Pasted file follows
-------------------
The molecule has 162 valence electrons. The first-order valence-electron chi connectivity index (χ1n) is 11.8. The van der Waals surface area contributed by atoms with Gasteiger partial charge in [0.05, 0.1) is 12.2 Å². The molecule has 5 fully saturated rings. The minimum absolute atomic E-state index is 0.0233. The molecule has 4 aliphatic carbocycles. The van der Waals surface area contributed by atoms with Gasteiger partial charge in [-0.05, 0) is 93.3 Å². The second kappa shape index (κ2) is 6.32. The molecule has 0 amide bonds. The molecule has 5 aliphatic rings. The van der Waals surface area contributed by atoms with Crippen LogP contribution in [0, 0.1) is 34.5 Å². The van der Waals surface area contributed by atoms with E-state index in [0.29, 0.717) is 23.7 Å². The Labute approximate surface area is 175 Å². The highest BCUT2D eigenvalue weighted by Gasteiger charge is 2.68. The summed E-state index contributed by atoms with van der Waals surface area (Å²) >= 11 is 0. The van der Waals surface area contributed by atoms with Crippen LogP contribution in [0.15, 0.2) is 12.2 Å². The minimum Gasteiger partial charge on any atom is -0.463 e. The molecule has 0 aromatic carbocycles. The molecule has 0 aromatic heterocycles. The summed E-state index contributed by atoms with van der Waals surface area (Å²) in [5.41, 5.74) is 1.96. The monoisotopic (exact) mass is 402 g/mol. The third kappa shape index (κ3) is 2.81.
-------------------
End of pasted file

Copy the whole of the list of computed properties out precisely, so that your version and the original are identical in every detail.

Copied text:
The molecule has 162 valence electrons. The first-order valence-electron chi connectivity index (χ1n) is 11.8. The van der Waals surface area contributed by atoms with Gasteiger partial charge in [0.05, 0.1) is 12.2 Å². The molecule has 5 fully saturated rings. The minimum absolute atomic E-state index is 0.0233. The molecule has 4 aliphatic carbocycles. The van der Waals surface area contributed by atoms with Gasteiger partial charge in [-0.05, 0) is 93.3 Å². The second kappa shape index (κ2) is 6.32. The molecule has 0 amide bonds. The molecule has 5 aliphatic rings. The van der Waals surface area contributed by atoms with Crippen LogP contribution in [0, 0.1) is 34.5 Å². The van der Waals surface area contributed by atoms with E-state index in [0.29, 0.717) is 23.7 Å². The Labute approximate surface area is 175 Å². The highest BCUT2D eigenvalue weighted by Gasteiger charge is 2.68. The summed E-state index contributed by atoms with van der Waals surface area (Å²) >= 11 is 0. The van der Waals surface area contributed by atoms with Crippen LogP contribution in [0.15, 0.2) is 12.2 Å². The minimum Gasteiger partial charge on any atom is -0.463 e. The molecule has 0 aromatic carbocycles. The molecule has 0 aromatic heterocycles. The summed E-state index contributed by atoms with van der Waals surface area (Å²) in [5.41, 5.74) is 1.96. The monoisotopic (exact) mass is 402 g/mol. The third kappa shape index (κ3) is 2.81.